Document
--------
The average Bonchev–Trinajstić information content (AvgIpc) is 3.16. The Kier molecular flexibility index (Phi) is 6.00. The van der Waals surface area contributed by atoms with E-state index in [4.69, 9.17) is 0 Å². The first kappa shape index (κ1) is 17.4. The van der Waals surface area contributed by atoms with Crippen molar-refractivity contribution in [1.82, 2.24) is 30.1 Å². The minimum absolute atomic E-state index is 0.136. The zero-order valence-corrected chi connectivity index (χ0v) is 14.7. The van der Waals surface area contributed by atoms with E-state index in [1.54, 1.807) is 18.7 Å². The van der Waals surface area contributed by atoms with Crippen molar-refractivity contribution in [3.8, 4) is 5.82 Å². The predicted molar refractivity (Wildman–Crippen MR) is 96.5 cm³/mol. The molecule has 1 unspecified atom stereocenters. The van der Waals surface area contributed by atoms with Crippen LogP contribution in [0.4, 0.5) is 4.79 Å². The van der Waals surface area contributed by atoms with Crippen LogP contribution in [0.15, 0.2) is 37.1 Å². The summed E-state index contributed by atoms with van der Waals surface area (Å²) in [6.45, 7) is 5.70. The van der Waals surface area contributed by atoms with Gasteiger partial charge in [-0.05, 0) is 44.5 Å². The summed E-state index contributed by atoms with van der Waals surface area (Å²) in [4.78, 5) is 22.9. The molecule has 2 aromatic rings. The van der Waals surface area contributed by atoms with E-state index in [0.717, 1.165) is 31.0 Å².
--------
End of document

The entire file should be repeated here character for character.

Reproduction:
The average Bonchev–Trinajstić information content (AvgIpc) is 3.16. The Kier molecular flexibility index (Phi) is 6.00. The van der Waals surface area contributed by atoms with E-state index in [4.69, 9.17) is 0 Å². The first kappa shape index (κ1) is 17.4. The van der Waals surface area contributed by atoms with Crippen molar-refractivity contribution in [1.82, 2.24) is 30.1 Å². The minimum absolute atomic E-state index is 0.136. The zero-order valence-corrected chi connectivity index (χ0v) is 14.7. The van der Waals surface area contributed by atoms with E-state index in [1.54, 1.807) is 18.7 Å². The van der Waals surface area contributed by atoms with Crippen molar-refractivity contribution in [3.8, 4) is 5.82 Å². The predicted molar refractivity (Wildman–Crippen MR) is 96.5 cm³/mol. The molecule has 1 unspecified atom stereocenters. The van der Waals surface area contributed by atoms with Crippen LogP contribution in [0.4, 0.5) is 4.79 Å². The van der Waals surface area contributed by atoms with Crippen LogP contribution in [0.15, 0.2) is 37.1 Å². The summed E-state index contributed by atoms with van der Waals surface area (Å²) in [6.45, 7) is 5.70. The van der Waals surface area contributed by atoms with Gasteiger partial charge in [-0.05, 0) is 44.5 Å². The summed E-state index contributed by atoms with van der Waals surface area (Å²) in [4.78, 5) is 22.9. The molecule has 2 aromatic rings. The van der Waals surface area contributed by atoms with E-state index in [0.717, 1.165) is 31.0 Å².